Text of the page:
Several species of Carapidae are known to have symbiotic relationships with marine invertebrates. The host reduces visual, chemical or tactile perception of both predators and congeners. The ability to communicate acoustically would be an advantage during host colonization and reproduction. Five Carapini species have been shown to produce species-specific sounds.
Brief Description of the Sonic mechanism
The sonic apparatus displays common characteristics in all known carapids. The first two vertebrae display epineural ribs that are movable in all directions, and attach to the swimbladder by a distal ligament. The third vertebra bears a broad, ossified swimbladder plate, which attaches to the swimbladder and is fixed to the fourth epineural rib. The almost cylindrical swimbladder may be divided into three regions.
The sonic muscles insert on the anterior region; the wall of the second region, the 'swimbladder fenestra', is situated just under the swim bladder plate and is thinner due to the lack of submucosa (part of the tunica externa); the posterior region is long and narrow and firmly attached to the abdominal vertebrae. Paired sonic muscles run from the upper wall of the orbit to the anterior face of the swimbladder forward of the swimbladder fenestra. These muscles present an unique helicoidal organization: central myofibrils are straight whereas peripheral ones are more and more twisted.
The study of the structures composing the sound-producing system seems to indicate that the action made by the primary sonic muscles is responsible for the sound emissions. The sonic muscles contract slowly, pulling the anterior bladder and thereby stretching the thin fenestra. Sound is generated when the tension trips a release system that causes the fenestra to snap back to its resting position. The sound frequency does not correspond to the calculated resonant frequency of the bladder, and we hypothesize that it is determined by the snapping fenestra interacting with an overlying bony swimbladder plate.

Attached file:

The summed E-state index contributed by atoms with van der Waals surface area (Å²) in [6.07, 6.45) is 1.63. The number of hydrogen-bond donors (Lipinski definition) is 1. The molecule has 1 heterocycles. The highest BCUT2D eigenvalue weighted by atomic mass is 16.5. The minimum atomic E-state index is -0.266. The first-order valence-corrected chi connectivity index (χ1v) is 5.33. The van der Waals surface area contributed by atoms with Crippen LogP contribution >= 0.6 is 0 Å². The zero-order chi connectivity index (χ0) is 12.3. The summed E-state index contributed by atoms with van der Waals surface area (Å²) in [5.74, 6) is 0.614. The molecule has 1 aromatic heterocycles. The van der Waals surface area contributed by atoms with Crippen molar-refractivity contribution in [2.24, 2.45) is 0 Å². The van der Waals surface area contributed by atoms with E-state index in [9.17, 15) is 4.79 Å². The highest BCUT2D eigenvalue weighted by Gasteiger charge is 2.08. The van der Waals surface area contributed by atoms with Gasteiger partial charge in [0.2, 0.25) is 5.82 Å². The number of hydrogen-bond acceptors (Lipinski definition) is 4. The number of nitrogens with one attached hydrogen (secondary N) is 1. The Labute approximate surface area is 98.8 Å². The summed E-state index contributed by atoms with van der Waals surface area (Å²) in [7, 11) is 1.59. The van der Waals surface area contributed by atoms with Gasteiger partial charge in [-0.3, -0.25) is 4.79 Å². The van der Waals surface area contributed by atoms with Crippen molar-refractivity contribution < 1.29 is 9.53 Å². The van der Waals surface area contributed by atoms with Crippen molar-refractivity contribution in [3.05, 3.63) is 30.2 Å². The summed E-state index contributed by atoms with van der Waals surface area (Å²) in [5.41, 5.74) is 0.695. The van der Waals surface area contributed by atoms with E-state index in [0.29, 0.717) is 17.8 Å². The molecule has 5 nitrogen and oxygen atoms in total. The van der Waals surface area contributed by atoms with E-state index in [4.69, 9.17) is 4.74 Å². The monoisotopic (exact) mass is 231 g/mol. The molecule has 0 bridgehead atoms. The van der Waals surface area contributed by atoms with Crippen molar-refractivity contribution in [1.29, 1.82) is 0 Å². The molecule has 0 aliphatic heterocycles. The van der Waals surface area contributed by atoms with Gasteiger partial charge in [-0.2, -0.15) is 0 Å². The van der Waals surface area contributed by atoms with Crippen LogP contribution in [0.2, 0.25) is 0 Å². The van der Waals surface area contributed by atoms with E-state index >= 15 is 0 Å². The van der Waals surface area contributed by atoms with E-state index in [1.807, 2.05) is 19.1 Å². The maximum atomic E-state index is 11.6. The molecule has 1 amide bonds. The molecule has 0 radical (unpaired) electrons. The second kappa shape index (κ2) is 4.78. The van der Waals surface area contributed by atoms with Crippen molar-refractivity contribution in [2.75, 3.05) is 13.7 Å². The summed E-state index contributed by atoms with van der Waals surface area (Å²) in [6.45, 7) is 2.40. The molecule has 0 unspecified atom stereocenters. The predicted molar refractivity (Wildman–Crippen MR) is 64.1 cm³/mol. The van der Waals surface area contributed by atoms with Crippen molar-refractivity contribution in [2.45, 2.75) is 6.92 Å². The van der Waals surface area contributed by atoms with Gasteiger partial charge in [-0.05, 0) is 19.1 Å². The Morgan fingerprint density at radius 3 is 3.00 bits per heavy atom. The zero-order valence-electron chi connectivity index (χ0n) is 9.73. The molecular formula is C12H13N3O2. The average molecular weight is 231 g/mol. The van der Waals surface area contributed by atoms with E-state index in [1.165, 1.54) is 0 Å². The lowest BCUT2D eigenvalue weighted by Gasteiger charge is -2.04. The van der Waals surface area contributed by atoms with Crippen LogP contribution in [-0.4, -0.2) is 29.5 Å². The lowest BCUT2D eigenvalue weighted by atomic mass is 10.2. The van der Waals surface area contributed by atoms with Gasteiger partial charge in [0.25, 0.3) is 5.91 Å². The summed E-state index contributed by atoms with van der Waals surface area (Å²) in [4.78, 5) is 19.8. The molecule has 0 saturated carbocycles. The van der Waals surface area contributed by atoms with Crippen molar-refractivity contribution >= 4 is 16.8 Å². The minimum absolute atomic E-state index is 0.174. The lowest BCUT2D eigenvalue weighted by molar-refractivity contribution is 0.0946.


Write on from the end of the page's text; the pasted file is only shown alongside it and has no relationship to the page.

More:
The anatomical structures of the sound-producing organ in some Ophidion males present an important panel of highly derived characters: three pairs of putatively slow sonic muscles; a neural arch that pivots; a rocker bone at the front pole of the swimbladder and a swimbladder osseous plate
Sounds were recorded in only two species. In each case, male courtship calls are produced nocturnally and consist of trains of pulses, looking like bursts of gunfire.
The anatomical structures of the sound-producing organ in Ophidion barbatum and Ophidion rochei males present an important panel of highly derived characters: three pairs of putatively slow sonic muscles; a neural arch that pivots; a rocker bone at the front pole of the swimbladder; a stretchable swimbladder fenestra; a swimbladder plate. Moreover, Ophidion rochei possess an internal cone that terminates in a pair of membranes in the caudal swimbladder.
In Ophidion rochei, sounds and morphology suggest two hypotheses on the sound-producing mechanism. The ‘pulley’ hypothesis would require an alternate contraction of the ventral and dorsal muscles to form the two parts of each pulse. The ‘bow’ hypothesis involves a release mechanism with the sustained contraction of the dorsal muscle during all of the call, and the rapid contraction/relaxation of the ventral muscle to form each pulse. Sounds were never recorded in Ophidion barbatum.